Apprentice winner bucks the UK's tendency to talk in cliches

Think you're a motivated, innovative, proactive team player with an entrepreneurial skill set? Well, you and everyone else.

by Dave Waller

Or so says LinkedIn. The business networking site has revealed the words and phrases most commonly used in professional profiles by its UK-based members. It’s not an enlightening read. Top of the list was 'motivated', closely followed by 'extensive experience',' innovative', and more of the old classics from 'proven track record', to 'dynamic'. And, of course, everyone's favourite: the 'team player'.

It's depressing to see that while the web may have revolutionised how we go about promoting ourselves to potential employers, we still havent learned to stop rehashing the same old tosh. Back when all our professional punts were made on paper, this is just the sort of uninspired stuff that would've had interviewers sighing and sticking it on the pile with all the rest of the 'maybes'. 

These days at least companies like LinkedIn can track the mistakes everyone's making so they can do something about it. 'We wanted to reveal insights that help professionals make better choices about how to position themselves online,' said DJ Patil, LinkedIn's Chief Data Scientist. Good to see they're not employing cliches in their job titles.

The trick here, just as with a CV, is to be specific. State your experience, and tell people what you've achieved, whether thats increased sales, or clinching or managing key or difficult contracts. Kind of obvious really. Potential employers and collaborators care more about what you have actually done: LinkedIn reckons you're 12 times more likely to be viewed for potential opportunities if you have more than one position listed on your profile.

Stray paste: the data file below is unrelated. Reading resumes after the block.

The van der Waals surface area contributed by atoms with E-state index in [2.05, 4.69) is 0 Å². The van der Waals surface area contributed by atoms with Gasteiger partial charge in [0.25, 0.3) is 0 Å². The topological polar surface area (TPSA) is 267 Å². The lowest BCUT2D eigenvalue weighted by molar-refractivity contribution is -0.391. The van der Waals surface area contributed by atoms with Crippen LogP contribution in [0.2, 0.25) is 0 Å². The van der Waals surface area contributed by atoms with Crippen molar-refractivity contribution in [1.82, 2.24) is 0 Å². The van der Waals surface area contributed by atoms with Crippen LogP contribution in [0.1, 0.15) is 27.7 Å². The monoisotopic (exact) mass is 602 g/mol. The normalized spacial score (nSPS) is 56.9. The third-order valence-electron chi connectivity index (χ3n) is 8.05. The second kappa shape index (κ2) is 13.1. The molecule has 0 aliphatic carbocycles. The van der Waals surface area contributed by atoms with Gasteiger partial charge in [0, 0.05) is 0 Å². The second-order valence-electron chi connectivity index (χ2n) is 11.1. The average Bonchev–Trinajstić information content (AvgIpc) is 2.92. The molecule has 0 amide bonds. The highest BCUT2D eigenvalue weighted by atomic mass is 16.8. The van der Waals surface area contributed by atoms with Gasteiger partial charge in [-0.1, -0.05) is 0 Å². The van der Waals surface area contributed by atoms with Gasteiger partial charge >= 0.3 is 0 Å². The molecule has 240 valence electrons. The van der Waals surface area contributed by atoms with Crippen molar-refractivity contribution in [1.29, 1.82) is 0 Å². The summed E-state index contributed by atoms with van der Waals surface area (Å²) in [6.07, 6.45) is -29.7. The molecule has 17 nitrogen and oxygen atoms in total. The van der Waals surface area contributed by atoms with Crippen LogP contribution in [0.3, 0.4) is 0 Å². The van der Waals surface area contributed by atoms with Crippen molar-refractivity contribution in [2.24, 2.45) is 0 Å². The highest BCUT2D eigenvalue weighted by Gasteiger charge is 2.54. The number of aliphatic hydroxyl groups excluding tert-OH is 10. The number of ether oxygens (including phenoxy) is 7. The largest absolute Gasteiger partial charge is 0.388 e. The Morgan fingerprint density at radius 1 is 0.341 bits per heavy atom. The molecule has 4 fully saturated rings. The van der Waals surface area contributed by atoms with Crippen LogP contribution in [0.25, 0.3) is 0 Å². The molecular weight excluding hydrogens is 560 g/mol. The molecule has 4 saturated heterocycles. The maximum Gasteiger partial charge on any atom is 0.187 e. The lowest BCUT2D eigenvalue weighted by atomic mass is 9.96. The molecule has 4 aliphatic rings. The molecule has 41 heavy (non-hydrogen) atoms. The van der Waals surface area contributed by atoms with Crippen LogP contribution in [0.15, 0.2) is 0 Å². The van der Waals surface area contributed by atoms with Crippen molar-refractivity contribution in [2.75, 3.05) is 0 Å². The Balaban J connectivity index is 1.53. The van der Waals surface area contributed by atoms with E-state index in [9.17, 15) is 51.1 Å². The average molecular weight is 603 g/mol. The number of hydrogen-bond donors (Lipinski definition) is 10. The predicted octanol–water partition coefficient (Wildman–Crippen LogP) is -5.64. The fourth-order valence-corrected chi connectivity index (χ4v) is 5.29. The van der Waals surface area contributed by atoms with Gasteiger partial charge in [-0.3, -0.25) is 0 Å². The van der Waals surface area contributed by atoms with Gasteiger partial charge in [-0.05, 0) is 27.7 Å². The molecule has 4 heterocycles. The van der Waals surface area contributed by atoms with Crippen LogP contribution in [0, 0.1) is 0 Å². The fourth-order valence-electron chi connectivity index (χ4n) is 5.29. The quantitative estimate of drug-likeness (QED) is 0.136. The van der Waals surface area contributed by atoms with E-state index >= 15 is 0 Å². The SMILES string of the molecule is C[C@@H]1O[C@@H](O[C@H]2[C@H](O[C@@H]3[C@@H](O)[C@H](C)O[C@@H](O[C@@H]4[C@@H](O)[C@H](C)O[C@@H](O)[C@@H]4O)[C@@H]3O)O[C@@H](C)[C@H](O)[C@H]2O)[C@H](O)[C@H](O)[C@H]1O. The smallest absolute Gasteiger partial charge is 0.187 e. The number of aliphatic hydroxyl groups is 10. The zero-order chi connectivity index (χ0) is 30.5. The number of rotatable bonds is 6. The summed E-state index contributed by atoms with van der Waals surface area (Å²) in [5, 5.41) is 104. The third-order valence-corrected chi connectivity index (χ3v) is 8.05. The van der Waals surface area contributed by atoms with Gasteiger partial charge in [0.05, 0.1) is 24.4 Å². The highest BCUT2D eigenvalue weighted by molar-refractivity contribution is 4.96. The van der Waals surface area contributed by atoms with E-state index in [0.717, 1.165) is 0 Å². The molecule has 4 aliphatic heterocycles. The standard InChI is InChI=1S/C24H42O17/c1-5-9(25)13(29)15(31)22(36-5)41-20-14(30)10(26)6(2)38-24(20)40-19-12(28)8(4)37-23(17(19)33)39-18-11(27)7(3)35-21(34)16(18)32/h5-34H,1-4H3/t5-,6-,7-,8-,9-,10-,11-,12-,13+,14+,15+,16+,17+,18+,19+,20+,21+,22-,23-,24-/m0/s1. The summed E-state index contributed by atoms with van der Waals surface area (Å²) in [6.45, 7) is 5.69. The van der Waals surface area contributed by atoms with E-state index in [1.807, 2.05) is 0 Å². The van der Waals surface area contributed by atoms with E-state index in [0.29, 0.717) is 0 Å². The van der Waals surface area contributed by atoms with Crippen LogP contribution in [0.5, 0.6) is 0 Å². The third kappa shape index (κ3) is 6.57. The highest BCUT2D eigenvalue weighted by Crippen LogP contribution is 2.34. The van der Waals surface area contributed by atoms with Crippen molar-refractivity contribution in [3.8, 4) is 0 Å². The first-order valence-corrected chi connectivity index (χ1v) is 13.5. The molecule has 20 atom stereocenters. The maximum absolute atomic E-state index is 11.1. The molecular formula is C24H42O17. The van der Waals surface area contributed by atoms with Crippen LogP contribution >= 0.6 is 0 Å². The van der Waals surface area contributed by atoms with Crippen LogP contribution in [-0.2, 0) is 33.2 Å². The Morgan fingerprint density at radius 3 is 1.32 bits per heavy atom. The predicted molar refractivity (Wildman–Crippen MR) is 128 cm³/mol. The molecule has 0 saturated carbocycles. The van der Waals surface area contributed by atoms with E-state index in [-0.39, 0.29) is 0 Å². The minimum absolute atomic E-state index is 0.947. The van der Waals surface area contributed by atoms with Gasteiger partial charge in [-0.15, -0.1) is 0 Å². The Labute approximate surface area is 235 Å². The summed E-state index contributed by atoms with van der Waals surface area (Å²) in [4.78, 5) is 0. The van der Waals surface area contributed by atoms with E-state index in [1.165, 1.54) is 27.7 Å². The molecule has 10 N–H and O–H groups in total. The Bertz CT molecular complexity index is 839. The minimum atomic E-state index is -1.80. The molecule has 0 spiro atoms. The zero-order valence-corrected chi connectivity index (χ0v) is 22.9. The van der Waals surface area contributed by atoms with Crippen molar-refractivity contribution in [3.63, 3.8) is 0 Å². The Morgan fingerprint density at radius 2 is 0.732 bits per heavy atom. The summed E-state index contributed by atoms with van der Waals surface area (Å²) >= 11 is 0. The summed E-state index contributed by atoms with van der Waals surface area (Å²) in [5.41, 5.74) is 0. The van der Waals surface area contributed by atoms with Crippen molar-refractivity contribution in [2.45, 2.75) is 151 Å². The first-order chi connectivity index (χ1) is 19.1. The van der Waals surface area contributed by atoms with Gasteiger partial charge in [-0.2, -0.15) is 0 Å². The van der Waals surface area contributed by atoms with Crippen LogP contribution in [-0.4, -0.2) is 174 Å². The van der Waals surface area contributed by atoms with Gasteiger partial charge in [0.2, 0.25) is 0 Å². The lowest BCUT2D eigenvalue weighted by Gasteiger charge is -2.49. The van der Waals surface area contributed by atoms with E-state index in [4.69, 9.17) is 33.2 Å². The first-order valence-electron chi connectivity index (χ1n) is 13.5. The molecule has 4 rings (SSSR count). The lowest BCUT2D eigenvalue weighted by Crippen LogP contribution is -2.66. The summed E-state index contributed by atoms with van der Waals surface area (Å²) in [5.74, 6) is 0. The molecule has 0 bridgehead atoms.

Anyone keen to avoid cliches could've benefited from watching the Apprentice, the final of which aired last night. Semi-final loser Stuart Baggs tried to sell himself to Lord Sugar because he was a 'big fish in a small pond'. He also described himself as a 'brand'. When told that was nonsense, he replied: 'I think I might be.' Then he employed that cliche of all cliches: 'I'm not a cliche.' Elsewhere Jamie Lester declared himself a 'key cog in a wheel'.

No surprise then that eventual winner Stella English has won plaudits for her straight-talking style. Good on her. Although this does of course ignore the spiel she used to launch her alcoholic drink. 'We saw a clear gap in the market for a dark-based spirit with contemporary appeal,' she said. 'We have reinvented bourbon and made it trendy, fashionable and exciting.' Not really that innovative, is it?

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